Edited by Death, 27 September 2005 - 08:12 AM.

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DEATH
 

Let a man never stir on his road a step
without his weapons of war;
for unsure is the knowing when need shall arise
of a spear on the way without.  --Hávamál 38

#53 TimberwolfCY

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Posted 27 September 2005 - 02:17 PM

Yeah, that picture was taken near the end of last school year; we were all getting pretty lax near the end. His (my opponent's) girlfriend had just gotten a shiny new digital camera, so she brought it by to try it out. We got about 30 pictures; we staged a few for the sake of looking decent in case I wanted to put some up somewhere; the porblem is, most of the staged ones look real, so I can't remember if that one was staged or not! My point is, he normally doesn't do that, particularly in his parries; indeed he often corrects me on what you just said, lol. Anyway, Kevin's a great fencer; he'd probably have his D by this point if he had the equipment to compete in epee, though he just got it, so we'll see what happens. He's a good foil fencer too, but I usually just slightly edge him out in matches because he tends to over-extend, or stay extended too long in his lunges. When I looked to post that picture, I thought, "Oh, good action shot!" And then I saw the million things we were doing wrong: my back leg isn't straight, my torso isn't parallel, my weapon arm isn't nearly fully extended, my front foot is crooked, and Kev's parry was bad in more ways than one. I decided to post it anyway for the hell of it though. Good pointer though, thanks. We actually had one guy last year dislocate and fracture his knee at a tournament because of bad foot work. Good footwork pays kiddies!
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"Denial is the most predictable of all human responses. But, rest assured, this will be the sixth time we have destroyed it, and we have become exceedingly efficient at it." - The Architect, The Matrix: Reloaded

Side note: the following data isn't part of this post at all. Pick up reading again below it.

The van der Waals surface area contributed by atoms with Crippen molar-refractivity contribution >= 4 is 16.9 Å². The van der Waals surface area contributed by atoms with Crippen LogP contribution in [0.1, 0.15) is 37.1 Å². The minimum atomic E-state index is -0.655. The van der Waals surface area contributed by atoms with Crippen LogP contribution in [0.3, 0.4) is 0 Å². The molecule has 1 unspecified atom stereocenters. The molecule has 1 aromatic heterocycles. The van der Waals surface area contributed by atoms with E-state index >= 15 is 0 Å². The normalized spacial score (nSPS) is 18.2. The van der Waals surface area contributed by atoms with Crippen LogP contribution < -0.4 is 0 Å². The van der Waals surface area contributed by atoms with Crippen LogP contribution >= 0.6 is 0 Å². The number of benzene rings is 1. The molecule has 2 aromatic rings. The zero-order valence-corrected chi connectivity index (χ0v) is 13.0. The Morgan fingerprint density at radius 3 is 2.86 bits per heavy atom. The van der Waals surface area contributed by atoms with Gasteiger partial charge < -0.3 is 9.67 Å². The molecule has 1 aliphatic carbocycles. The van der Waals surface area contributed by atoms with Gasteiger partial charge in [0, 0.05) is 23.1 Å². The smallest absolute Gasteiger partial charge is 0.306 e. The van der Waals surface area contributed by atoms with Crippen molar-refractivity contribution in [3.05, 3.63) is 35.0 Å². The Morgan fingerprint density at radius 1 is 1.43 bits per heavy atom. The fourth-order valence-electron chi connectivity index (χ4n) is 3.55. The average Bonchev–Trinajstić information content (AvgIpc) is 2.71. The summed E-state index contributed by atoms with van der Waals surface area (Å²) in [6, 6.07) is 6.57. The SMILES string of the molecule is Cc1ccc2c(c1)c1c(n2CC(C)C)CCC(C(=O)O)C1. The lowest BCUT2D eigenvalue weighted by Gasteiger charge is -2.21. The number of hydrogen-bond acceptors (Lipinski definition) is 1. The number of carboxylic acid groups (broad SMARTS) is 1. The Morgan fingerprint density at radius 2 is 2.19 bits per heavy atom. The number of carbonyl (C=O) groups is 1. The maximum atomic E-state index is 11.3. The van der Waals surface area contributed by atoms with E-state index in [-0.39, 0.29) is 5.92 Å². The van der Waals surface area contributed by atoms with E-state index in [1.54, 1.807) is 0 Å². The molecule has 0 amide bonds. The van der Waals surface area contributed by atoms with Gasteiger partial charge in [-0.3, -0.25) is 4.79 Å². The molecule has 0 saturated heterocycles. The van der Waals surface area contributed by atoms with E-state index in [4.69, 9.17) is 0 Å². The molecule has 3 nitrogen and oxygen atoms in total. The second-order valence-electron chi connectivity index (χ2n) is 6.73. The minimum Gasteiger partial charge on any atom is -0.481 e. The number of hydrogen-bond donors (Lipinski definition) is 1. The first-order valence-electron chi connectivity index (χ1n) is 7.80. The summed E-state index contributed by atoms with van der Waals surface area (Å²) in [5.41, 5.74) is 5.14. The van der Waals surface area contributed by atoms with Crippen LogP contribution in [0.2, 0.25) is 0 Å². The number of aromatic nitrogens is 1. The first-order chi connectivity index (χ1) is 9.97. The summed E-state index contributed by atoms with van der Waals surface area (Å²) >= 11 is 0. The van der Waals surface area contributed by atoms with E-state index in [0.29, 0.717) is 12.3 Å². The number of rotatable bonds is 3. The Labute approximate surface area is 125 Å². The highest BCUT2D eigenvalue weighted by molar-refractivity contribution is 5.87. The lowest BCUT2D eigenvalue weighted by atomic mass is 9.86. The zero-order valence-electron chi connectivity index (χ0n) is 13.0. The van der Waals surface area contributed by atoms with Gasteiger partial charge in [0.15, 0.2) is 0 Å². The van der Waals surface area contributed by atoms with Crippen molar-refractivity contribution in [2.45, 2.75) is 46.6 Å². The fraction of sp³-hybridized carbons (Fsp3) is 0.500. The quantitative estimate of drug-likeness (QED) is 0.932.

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#54 Death

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Posted 27 September 2005 - 02:48 PM

Yeah, that picture was taken near the end of last school year; we were all getting pretty lax near the end. His (my opponent's) girlfriend had just gotten a shiny new digital camera, so she brought it by to try it out. We got about 30 pictures; we staged a few for the sake of looking decent in case I wanted to put some up somewhere; the porblem is, most of the staged ones look real, so I can't remember if that one was staged or not! My point is, he normally doesn't do that, particularly in his parries; indeed he often corrects me on what you just said, lol. Anyway, Kevin's a great fencer; he'd probably have his D by this point if he had the equipment to compete in epee, though he just got it, so we'll see what happens. He's a good foil fencer too, but I usually just slightly edge him out in matches because he tends to over-extend, or stay extended too long in his lunges. When I looked to post that picture, I thought, "Oh, good action shot!" And then I saw the million things we were doing wrong: my back leg isn't straight, my torso isn't parallel, my weapon arm isn't nearly fully extended, my front foot is crooked, and Kev's parry was bad in more ways than one. I decided to post it anyway for the hell of it though. Good pointer though, thanks. We actually had one guy last year dislocate and fracture his knee at a tournament because of bad foot work. Good footwork pays kiddies!